New Jersey Corruption Complaints Reveal Scheming

9 09 2007

9:11 AM EDT, September 8, 2007

TRENTON, N.J.

Passaic Councilman Marcellus Jackson was, according to federal prosecutors, more than happy to receive $6,000 to try steer city business to an insurance company. “I appreciate it, baby,” he said, according to the criminal complaint. “Good things is gonna happen.”

His fellow councilman, Jonathan Soto, thought the “sky was the limit,” making sure those doling out money knew, “I have friends in other municipalities, and I’m all for getting my feet wet as well, man, you know what I’m saying?” The criminal complaints against the 12 people arrested Thursday in New Jersey on federal corruption charges detailed what prosecutors describe as brazen greed even for a state infamous for corruption.The 12, including 11 public officials, were released Thursday after initial court appearances.

They will enter pleas at a later date, though attorneys for two state lawmakers who were arrested said they would plead not guilty and Passaic Mayor Samuel Rivera said, “I’ll have my day in court.” Others either declined to comment or didn’t return calls seeking comment.

The complaints feature quotes from secretly recorded conversations that depict public officials negotiating for as much cash as they could get and bragging about their influence. Bribes were accepted in parked cars, highway rest stops and parking garages, according to the court documents.

“It’s been six years doing this job, and I thought I could no longer be surprised by a combination of brazenness, arrogance and stupidity,” U.S. Attorney Christopher Christie said. “But the people elected in this state continue to defy description.”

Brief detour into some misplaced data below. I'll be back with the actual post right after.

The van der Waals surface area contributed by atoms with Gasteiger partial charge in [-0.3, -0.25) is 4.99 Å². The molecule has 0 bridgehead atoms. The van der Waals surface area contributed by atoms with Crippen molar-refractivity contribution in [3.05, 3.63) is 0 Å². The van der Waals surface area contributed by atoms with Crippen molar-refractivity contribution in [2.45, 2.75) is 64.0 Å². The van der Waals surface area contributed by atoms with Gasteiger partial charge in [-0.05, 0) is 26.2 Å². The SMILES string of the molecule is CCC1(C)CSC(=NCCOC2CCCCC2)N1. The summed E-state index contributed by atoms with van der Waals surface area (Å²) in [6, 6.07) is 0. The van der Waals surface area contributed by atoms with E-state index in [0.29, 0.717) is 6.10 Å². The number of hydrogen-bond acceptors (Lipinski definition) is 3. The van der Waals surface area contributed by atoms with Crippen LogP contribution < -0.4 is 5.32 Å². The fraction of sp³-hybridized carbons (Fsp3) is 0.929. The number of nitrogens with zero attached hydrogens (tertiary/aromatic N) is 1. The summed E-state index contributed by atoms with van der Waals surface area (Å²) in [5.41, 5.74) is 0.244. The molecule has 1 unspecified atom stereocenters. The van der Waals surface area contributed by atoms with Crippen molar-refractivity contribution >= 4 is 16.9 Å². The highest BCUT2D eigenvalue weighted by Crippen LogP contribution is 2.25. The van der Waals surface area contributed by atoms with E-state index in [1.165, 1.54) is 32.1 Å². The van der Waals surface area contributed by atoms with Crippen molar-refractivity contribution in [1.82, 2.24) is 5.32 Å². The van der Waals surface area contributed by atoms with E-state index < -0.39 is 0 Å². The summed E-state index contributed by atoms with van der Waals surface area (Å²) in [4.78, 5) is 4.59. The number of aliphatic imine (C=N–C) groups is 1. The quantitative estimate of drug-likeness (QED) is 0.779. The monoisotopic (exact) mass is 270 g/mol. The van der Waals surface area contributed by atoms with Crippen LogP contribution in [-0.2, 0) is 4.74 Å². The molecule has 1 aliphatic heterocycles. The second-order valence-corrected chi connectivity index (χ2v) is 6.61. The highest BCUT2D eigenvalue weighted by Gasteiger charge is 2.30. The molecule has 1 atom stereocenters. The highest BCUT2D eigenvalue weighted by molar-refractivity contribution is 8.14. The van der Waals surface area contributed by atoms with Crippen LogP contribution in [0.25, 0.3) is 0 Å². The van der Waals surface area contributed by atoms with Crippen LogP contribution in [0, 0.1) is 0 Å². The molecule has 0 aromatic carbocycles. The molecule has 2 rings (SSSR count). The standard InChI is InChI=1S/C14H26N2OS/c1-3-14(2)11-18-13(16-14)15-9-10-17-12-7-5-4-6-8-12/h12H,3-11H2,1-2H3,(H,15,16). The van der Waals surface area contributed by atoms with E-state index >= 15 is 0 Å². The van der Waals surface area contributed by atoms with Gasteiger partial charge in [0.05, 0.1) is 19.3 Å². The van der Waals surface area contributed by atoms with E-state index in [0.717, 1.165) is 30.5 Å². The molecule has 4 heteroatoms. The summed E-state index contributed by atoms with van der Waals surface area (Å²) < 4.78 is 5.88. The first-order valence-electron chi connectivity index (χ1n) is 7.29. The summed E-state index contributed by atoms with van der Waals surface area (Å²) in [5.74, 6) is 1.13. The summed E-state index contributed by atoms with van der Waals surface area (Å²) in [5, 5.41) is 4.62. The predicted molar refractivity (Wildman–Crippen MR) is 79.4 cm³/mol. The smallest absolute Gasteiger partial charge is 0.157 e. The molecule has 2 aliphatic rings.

The probe into bribe-taking in the awarding of public contracts resulted in the arrests of two state lawmakers, two mayors, three city councilmen and several members of the school board in Pleasantville.

The investigation began last year, focusing first on the Pleasantville schools. The FBI established a fake insurance brokerage purporting to employ the government’s two informants along with undercover agents. The probe widened when Pleasantville board members referred the informants to public officials in northern New Jersey.

Those who were arrested took bribes of up to $17,500, according to an investigation that featured hundreds of hours of audio and videotaped encounters. It was, Christie said, another example of “those who put their own self-interest in front of the public interest.”

Money was their ultimate goal, according to the criminal complaints.

While meeting the witnesses at a Passaic restaurant, Rivera, the one who vowed, “I’ll have my day in court” made clear he had the influence to get contracts approved, claiming, “I can get four votes easy, easy, easy,” a complaint said. He then took $5,000, it said.Soto, charged with taking $12,500, made sure to tell the cooperating witnesses on Nov. 3 he was “very appreciative that, you know, you guys have counted me as part of the team,” a complaint said.

But he was also apparently anxious to get his money, though he didn’t exactly say that. According to the complaint, he sent a text message on Nov. 6 asking, “Any word on that cake?” Twelve hours later, he got $5,000 in a car parked at a Garden State Parkway rest stop, the complaint states. He got another $5,000 the next day in a shopping center parking lot. After he pushed the council to approve the company on Dec. 19, he sent another message: “Will need that green broccoli for the 1st entree,” the complaint said. He is accused of getting another $2,500 in February.

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